The girl couldn’t see through the slimed strings covering her lead stained retinas, the spaceman a few feet from her across the bent table. He was fixed in his prime state on an iron plate. She will not concede, she observed the surroundings and could make out that the door was open. The gunk below her feet was not the giving of her sewed eyes. It was fresh but just, as if only an eternity had passed since this olive was in it’s beryl form, evolving in some being as unfortunate as her own knotted flesh. As distant squeaks of some orbiting reel became faint, she failed to see the spaceman lift one heavily shielded finger to her ruptured gaze.

The Defenestration of James T. Everett
Keith Frady

At noon on Tuesdays James T. Everett usually eats lunch at the sandwich shop around the corner instead of being thrown out of windows. Yet here he hangs, surrounded by shards of glass, facing the cloudless sky.

I’ll miss lunch, James thinks. How inconvenient.

The sandwich artisan will be worried. James is his best customer; orders, like a hungry clock, the same turkey-on-wheat sandwich at the same time every week. The artisan is a nice fellow, he and James exchange pleasant small talk and they have developed a slightly-greater-than-acquaintance camaraderie.

It is a shame, James thinks, that I won’t have one more turkey sandwich before my death. I’d have enjoyed the last one more, if I had known.

Actually, if he had known of his coming demise, James isn’t quite sure he’d have gotten the same turkey sandwich. Maybe he’d have tried it with mayonnaise instead of mustard. Peppers instead of tomatoes, crazy as that sounds. And what was this obsession with wheat? Plummeting to certain death, James can’t help feeling that white bread might not have been such a major decision after all. Since he was on the subject, he might have tried something besides turkey. It was a little bland, if he’s being honest with himself. Ham now seems like ambrosia. He has disregarded so many flavors, so many sandwich combinations.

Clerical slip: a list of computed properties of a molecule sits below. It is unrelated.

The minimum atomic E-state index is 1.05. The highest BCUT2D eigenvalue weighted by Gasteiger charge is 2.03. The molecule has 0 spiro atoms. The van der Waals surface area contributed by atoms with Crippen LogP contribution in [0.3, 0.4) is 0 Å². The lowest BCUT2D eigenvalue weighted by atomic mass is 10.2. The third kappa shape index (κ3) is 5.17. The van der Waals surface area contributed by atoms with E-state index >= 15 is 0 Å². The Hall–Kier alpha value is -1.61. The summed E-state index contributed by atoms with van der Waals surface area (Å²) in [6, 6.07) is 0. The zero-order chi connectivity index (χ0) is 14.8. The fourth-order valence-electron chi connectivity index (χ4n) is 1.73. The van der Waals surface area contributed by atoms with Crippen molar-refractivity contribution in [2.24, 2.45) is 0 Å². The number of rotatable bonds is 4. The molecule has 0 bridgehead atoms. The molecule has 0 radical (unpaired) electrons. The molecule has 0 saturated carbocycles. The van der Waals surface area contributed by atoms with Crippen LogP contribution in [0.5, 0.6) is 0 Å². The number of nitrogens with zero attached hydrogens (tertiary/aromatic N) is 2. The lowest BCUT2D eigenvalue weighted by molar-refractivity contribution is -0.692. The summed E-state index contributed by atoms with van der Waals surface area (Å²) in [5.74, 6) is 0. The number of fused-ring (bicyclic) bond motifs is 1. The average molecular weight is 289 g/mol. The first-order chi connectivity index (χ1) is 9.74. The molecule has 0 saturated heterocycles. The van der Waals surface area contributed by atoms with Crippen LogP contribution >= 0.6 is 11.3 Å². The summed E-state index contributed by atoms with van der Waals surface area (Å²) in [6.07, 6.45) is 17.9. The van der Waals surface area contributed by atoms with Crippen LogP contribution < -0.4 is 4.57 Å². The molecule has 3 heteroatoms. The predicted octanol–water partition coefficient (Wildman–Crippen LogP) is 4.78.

Tuesdays were actually a little inconvenient, James thinks. Wednesdays might have been better.

James realizes he’s only eaten sandwiches at lunchtime. Certainly nothing had prevented him from eating a sandwich for dinner. He did have to rush to grab a sandwich at lunch so that he could return to work on time. But if he waited until he left the office, grabbed an order on his way home, he’d have had all the time in the world to eat! James’ stomach lurches with the weightlessness of the fall.

When was the last time James got a sandwich somewhere besides that corner store? When had he last tried making his own sandwich? The ingredients weren’t esoteric or expensive. Maybe he was a better sandwich artisan than that fool running the store. Maybe James missed his calling in life because he never once thought to make his own sandwich. He could have been a renowned sandwich chef!

Paris! James thinks. I should have gone to Paris to become the greatest sandwich chef in the world!

First he’d tour Paris, sampling every sandwich shop in the city. He’d study with the masters, and then travel all over Europe, learning the minutia of local breads and cheeses and meats and trying combinations never before dreamed by man! Europe? No, the world! He would have no borders, no physical or creative limits. Poets would write sonnets to his sandwiches, pundits would declare a new Everett sandwich too conservative or liberal, artists would weep and women would throw themselves at him. Everett, the world would chant. Everett, Everett, Everett.

If only, James thinks, I weren’t about to die. I’d have started living.

The instant before he hits the ground, James remembers he was thrown out of a first-floor window. He lands, quite safely, in a bundle of lilies, which receive significantly more damage than James. James stands up, brushes himself off, and checks his watch. The entire ordeal had lasted no more than a few seconds.

He walks a little faster than normal and arrives at the sandwich shop around the corner on time to order his turkey-on-wheat.

Solidarity Forever
Stephen Baily

“Who belongs to the Jaguar?”

The five of us watching the game glanced around from our drinks. Jack was standing in the doorway and he didn’t look happy. I don’t know about you, but I don’t like to see anybody unhappy who’s six-five, two-fifty or sixty.

“Something wrong?” Mike said from behind the bar.

The neon sign in the window didn’t make Jack any prettier by staining his face purple. “I can’t find a space for my truck.”